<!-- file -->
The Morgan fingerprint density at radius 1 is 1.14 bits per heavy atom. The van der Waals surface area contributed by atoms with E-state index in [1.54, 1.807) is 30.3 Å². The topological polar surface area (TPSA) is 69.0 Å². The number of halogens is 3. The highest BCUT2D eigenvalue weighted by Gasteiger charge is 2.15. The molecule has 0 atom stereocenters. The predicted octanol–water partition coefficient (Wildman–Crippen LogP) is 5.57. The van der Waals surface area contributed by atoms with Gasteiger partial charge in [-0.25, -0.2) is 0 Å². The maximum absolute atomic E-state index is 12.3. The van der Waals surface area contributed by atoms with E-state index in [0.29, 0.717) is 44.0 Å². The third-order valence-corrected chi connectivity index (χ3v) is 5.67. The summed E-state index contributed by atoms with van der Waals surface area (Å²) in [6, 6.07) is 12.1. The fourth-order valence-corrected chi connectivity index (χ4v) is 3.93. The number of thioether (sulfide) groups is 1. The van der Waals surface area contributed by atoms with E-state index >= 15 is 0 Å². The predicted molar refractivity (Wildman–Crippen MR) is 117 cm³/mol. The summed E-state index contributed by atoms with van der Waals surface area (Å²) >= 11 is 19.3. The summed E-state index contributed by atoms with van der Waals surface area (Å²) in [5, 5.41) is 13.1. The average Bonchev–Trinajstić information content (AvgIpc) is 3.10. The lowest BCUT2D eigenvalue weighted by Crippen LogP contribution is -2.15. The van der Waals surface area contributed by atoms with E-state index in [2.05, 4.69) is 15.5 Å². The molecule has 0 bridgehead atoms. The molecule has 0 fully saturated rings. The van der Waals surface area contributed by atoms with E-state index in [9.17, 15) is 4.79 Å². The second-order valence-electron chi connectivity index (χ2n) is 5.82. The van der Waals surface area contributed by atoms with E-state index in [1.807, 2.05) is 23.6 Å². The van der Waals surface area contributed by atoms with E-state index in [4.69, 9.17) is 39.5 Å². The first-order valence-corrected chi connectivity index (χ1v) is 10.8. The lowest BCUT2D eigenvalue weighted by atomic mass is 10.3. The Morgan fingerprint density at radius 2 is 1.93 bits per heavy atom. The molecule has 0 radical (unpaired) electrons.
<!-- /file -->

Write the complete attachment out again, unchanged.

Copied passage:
The Morgan fingerprint density at radius 1 is 1.14 bits per heavy atom. The van der Waals surface area contributed by atoms with E-state index in [1.54, 1.807) is 30.3 Å². The topological polar surface area (TPSA) is 69.0 Å². The number of halogens is 3. The highest BCUT2D eigenvalue weighted by Gasteiger charge is 2.15. The molecule has 0 atom stereocenters. The predicted octanol–water partition coefficient (Wildman–Crippen LogP) is 5.57. The van der Waals surface area contributed by atoms with Gasteiger partial charge in [-0.25, -0.2) is 0 Å². The maximum absolute atomic E-state index is 12.3. The van der Waals surface area contributed by atoms with E-state index in [0.29, 0.717) is 44.0 Å². The third-order valence-corrected chi connectivity index (χ3v) is 5.67. The summed E-state index contributed by atoms with van der Waals surface area (Å²) in [6, 6.07) is 12.1. The fourth-order valence-corrected chi connectivity index (χ4v) is 3.93. The number of thioether (sulfide) groups is 1. The van der Waals surface area contributed by atoms with E-state index >= 15 is 0 Å². The predicted molar refractivity (Wildman–Crippen MR) is 117 cm³/mol. The summed E-state index contributed by atoms with van der Waals surface area (Å²) >= 11 is 19.3. The summed E-state index contributed by atoms with van der Waals surface area (Å²) in [5, 5.41) is 13.1. The average Bonchev–Trinajstić information content (AvgIpc) is 3.10. The lowest BCUT2D eigenvalue weighted by Crippen LogP contribution is -2.15. The van der Waals surface area contributed by atoms with E-state index in [2.05, 4.69) is 15.5 Å². The molecule has 0 bridgehead atoms. The molecule has 0 fully saturated rings. The van der Waals surface area contributed by atoms with E-state index in [9.17, 15) is 4.79 Å². The second-order valence-electron chi connectivity index (χ2n) is 5.82. The van der Waals surface area contributed by atoms with E-state index in [1.807, 2.05) is 23.6 Å². The van der Waals surface area contributed by atoms with E-state index in [4.69, 9.17) is 39.5 Å². The first-order valence-corrected chi connectivity index (χ1v) is 10.8. The lowest BCUT2D eigenvalue weighted by atomic mass is 10.3. The Morgan fingerprint density at radius 2 is 1.93 bits per heavy atom. The molecule has 0 radical (unpaired) electrons.